Friday, November 2, 2012

A. R. Ammons

Easter Morning

I have a life that did not become,
that turned aside and stopped,
I hold it in me like a pregnancy or
as on my lap a child
not to grow or grow old but dwell on

it is to his grave I most
frequently return and return
to ask what is wrong, what was
wrong, to see it all by
the light of a different necessity
but the grave will not heal
and the child,
stirring, must share my grave
with me, an old man having
gotten by on what was left

when I go back to my home country in these 
fresh far-away days, it's convenient to visit 
everybody, aunts and uncles, those who used to say,
look how he's shooting up, and the 
trinket aunts who always had a little 
something in their pocketbooks, cinnamon bark 
or a penny or nickel, and uncles who
were the rumored fathers of cousins 
who whispered of them as of great, if 
troubled, presences, and school 
teachers, just about everybody older 
(and some younger) collected in one place 
waiting, particularly, but not for 
me, mother and father there, too, and others 
close, close as burrowing 
under skin, all in the graveyard assembled, 
done for, the world they 
used to wield, have trouble and joy 
in, gone

the child in me that could not become 
was not ready for others to go, 
to go on into change, blessings and
horrors, but stands there by the road
where the mishap occurred, crying out for
help, come and fix this or we 
can't get by, but the great ones who
were to return, they could not or did 
not hear and went on in a flurry and 
now, I say in the graveyard, here 
lies the flurry, now it can't come 
back with help or helpful asides, now 
we all buy the bitter 
incompletions, pick up the knots of 
horror, silently raving, and go on 
crashing into empty ends not 
completions, not rondures the fullness 
has come into and spent itself from

I stand on the stump 
of a child, whether myself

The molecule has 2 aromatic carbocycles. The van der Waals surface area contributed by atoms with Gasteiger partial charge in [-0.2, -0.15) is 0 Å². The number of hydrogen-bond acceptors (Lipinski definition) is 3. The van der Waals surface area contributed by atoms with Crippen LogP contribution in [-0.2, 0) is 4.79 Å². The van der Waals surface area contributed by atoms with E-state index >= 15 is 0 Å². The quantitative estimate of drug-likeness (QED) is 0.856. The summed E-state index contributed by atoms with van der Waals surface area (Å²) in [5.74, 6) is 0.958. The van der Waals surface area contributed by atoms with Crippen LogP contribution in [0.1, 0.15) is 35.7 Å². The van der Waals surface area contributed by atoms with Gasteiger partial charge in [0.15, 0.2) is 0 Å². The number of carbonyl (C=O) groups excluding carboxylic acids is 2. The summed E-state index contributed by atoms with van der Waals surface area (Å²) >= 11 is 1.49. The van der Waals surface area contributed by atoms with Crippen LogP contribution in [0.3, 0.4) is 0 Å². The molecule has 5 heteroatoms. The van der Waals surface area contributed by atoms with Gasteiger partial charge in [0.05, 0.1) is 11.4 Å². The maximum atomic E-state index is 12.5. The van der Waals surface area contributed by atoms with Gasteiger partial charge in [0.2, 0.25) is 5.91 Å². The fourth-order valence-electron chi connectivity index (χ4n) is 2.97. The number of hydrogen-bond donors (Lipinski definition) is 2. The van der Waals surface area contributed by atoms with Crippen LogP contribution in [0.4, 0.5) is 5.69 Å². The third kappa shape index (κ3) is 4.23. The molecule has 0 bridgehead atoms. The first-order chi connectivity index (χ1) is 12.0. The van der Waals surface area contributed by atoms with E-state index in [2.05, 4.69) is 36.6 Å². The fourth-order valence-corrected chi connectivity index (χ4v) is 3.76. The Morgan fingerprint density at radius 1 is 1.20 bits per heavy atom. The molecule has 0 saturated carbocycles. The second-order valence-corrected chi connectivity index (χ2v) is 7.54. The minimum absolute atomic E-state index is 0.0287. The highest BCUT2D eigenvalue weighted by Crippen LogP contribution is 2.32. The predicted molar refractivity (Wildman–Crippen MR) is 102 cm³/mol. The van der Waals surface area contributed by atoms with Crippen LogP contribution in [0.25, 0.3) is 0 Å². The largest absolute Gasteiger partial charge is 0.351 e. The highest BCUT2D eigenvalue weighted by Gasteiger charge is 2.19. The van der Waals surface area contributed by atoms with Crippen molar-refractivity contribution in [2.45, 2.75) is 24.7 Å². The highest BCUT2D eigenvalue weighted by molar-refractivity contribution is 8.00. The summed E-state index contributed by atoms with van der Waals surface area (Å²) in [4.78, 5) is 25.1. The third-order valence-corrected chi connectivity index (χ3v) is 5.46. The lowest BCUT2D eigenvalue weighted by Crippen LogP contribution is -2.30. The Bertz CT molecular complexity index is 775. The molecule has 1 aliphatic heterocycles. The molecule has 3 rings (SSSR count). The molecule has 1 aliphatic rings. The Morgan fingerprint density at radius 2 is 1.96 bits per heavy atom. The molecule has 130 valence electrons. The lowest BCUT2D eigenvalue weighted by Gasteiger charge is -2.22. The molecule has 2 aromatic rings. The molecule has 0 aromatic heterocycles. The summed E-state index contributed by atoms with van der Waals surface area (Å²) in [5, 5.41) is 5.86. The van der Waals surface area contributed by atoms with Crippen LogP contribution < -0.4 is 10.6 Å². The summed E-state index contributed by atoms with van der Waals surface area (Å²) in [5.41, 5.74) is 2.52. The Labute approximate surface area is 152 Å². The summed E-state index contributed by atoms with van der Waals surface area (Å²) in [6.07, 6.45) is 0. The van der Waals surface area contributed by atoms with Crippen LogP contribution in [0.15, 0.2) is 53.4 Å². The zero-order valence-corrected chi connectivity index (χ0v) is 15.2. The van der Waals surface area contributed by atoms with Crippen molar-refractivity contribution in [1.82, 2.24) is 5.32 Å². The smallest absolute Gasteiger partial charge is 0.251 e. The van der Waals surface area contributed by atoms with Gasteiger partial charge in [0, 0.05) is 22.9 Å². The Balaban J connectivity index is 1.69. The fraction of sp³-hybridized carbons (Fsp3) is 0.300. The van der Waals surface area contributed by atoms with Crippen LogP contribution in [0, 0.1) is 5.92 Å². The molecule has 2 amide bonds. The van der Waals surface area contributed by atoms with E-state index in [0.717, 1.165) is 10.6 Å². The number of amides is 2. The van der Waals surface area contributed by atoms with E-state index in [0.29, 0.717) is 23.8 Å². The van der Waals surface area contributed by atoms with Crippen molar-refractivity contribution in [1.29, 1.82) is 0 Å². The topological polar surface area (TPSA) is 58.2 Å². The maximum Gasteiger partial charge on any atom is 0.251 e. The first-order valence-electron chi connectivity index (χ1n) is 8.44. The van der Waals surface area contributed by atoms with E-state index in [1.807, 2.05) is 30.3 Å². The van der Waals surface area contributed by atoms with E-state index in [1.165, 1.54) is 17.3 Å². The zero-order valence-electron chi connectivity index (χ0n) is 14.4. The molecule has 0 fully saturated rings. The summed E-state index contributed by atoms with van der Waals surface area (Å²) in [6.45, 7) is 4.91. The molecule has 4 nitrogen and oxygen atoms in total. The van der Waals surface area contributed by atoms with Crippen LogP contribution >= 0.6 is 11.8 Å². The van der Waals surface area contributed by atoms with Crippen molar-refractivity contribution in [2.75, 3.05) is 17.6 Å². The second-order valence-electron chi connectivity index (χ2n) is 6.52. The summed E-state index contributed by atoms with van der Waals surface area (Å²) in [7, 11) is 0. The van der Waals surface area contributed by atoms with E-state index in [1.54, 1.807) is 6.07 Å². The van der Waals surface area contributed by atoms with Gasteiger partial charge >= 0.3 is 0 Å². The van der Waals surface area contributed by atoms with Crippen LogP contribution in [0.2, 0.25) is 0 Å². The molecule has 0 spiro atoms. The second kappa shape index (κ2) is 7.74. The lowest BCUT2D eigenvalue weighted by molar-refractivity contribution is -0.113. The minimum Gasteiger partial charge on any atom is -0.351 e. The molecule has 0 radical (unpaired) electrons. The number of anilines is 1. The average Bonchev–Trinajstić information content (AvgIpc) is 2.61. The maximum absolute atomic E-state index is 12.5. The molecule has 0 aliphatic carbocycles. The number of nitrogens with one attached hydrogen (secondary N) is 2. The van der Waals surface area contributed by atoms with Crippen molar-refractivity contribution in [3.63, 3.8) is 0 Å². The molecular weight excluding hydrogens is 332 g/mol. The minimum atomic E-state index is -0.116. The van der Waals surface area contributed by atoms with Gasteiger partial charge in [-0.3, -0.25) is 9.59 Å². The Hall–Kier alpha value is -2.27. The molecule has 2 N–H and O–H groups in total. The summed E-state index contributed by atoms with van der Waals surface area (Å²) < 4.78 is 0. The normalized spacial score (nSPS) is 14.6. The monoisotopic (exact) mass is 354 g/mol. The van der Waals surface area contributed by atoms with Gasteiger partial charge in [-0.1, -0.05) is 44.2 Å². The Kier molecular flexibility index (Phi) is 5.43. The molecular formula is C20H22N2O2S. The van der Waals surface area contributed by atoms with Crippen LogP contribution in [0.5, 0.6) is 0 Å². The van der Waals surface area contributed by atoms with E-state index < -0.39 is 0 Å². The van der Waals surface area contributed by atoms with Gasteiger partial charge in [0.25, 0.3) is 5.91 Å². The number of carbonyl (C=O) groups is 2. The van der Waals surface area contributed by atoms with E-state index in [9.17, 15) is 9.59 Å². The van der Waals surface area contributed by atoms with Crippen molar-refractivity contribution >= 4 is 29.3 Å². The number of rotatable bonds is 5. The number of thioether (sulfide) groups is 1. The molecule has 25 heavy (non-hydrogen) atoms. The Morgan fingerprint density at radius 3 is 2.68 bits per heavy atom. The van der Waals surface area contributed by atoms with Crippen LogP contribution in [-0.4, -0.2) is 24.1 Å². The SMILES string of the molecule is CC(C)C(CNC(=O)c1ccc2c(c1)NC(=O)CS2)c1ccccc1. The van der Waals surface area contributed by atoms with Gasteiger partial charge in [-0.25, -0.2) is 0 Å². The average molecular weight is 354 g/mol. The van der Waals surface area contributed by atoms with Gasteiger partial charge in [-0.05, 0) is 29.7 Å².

or my little brother who died, and 
yell as far as I can, I cannot leave this place, for 
for me it is the dearest and the worst, 
it is life nearest to life which is 
life lost: it is my place where 
I must stand and fail, 
calling attention with tears 
to the branches not lofting 
boughs into space, to the barren 
air that holds the world that was my world

though the incompletions 
(& completions) burn out 
standing in the flash high-burn 
momentary structure of ash, still it 
is a picture-book, letter-perfect 
Easter morning: I have been for a 
walk: the wind is tranquil: the brook 
works without flashing in an abundant 
tranquility: the birds are lively with 
voice: I saw something I had 
never seen before: two great birds, 
maybe eagles, blackwinged, whitenecked
and -headed, came from the south oaring
the great wings steadily; they went 
directly over me, high up, and kept on 
due north: but then one bird, 
the one behind, veered a little to the 
left and the other bird kept on seeming
not to notice for a minute: the first 
began to circle as if looking for 
something, coasting, resting its wings 
on the down side of some of the circles: 
the other bird came back and they both 
circled, looking perhaps for a draft; 
they turned a few more times, possibly 
rising--at least, clearly resting?
then flew on falling into distance till
they broke across the local bush and 
trees: it was a sight of bountiful 
majesty and integrity: the having 
patterns and routes, breaking 
from them to explore other patterns or 
better ways to routes, and then the 
return: a dance sacred as the sap in 
the trees, permanent in its descriptions 
as the ripples round the brook's 
ripplestone: fresh as this particular 
flood of burn breaking across us now 
from the sun.

--A. R. Ammons


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